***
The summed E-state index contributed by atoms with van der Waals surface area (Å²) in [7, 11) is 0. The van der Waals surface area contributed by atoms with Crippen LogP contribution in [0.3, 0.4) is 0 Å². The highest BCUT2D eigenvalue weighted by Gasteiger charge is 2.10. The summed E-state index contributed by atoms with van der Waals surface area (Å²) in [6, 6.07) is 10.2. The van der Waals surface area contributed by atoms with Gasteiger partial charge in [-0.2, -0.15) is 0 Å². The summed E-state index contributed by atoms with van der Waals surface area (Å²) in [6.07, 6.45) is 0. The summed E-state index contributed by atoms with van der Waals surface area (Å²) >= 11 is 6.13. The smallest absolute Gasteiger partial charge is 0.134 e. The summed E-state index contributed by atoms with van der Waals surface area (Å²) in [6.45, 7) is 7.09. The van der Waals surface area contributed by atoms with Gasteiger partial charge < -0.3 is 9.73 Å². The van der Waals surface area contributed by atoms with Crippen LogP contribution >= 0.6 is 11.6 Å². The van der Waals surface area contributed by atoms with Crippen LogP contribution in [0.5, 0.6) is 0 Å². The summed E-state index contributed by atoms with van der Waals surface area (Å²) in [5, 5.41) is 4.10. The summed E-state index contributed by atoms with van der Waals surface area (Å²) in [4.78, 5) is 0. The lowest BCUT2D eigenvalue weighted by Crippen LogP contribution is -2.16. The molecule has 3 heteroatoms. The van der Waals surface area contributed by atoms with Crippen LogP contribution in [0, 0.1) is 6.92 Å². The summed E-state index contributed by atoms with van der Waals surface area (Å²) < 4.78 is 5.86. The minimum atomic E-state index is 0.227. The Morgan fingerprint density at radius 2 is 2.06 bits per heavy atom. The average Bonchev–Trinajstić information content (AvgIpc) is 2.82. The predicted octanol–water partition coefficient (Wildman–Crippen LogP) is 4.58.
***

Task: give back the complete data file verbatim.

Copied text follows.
The summed E-state index contributed by atoms with van der Waals surface area (Å²) in [7, 11) is 0. The van der Waals surface area contributed by atoms with Crippen LogP contribution in [0.3, 0.4) is 0 Å². The highest BCUT2D eigenvalue weighted by Gasteiger charge is 2.10. The summed E-state index contributed by atoms with van der Waals surface area (Å²) in [6, 6.07) is 10.2. The van der Waals surface area contributed by atoms with Gasteiger partial charge in [-0.2, -0.15) is 0 Å². The summed E-state index contributed by atoms with van der Waals surface area (Å²) in [6.07, 6.45) is 0. The summed E-state index contributed by atoms with van der Waals surface area (Å²) >= 11 is 6.13. The smallest absolute Gasteiger partial charge is 0.134 e. The summed E-state index contributed by atoms with van der Waals surface area (Å²) in [6.45, 7) is 7.09. The van der Waals surface area contributed by atoms with Gasteiger partial charge < -0.3 is 9.73 Å². The van der Waals surface area contributed by atoms with Crippen LogP contribution >= 0.6 is 11.6 Å². The van der Waals surface area contributed by atoms with Crippen LogP contribution in [0.5, 0.6) is 0 Å². The summed E-state index contributed by atoms with van der Waals surface area (Å²) in [5, 5.41) is 4.10. The summed E-state index contributed by atoms with van der Waals surface area (Å²) in [4.78, 5) is 0. The lowest BCUT2D eigenvalue weighted by Crippen LogP contribution is -2.16. The molecule has 3 heteroatoms. The van der Waals surface area contributed by atoms with Crippen LogP contribution in [0, 0.1) is 6.92 Å². The summed E-state index contributed by atoms with van der Waals surface area (Å²) < 4.78 is 5.86. The minimum atomic E-state index is 0.227. The Morgan fingerprint density at radius 2 is 2.06 bits per heavy atom. The average Bonchev–Trinajstić information content (AvgIpc) is 2.82. The predicted octanol–water partition coefficient (Wildman–Crippen LogP) is 4.58.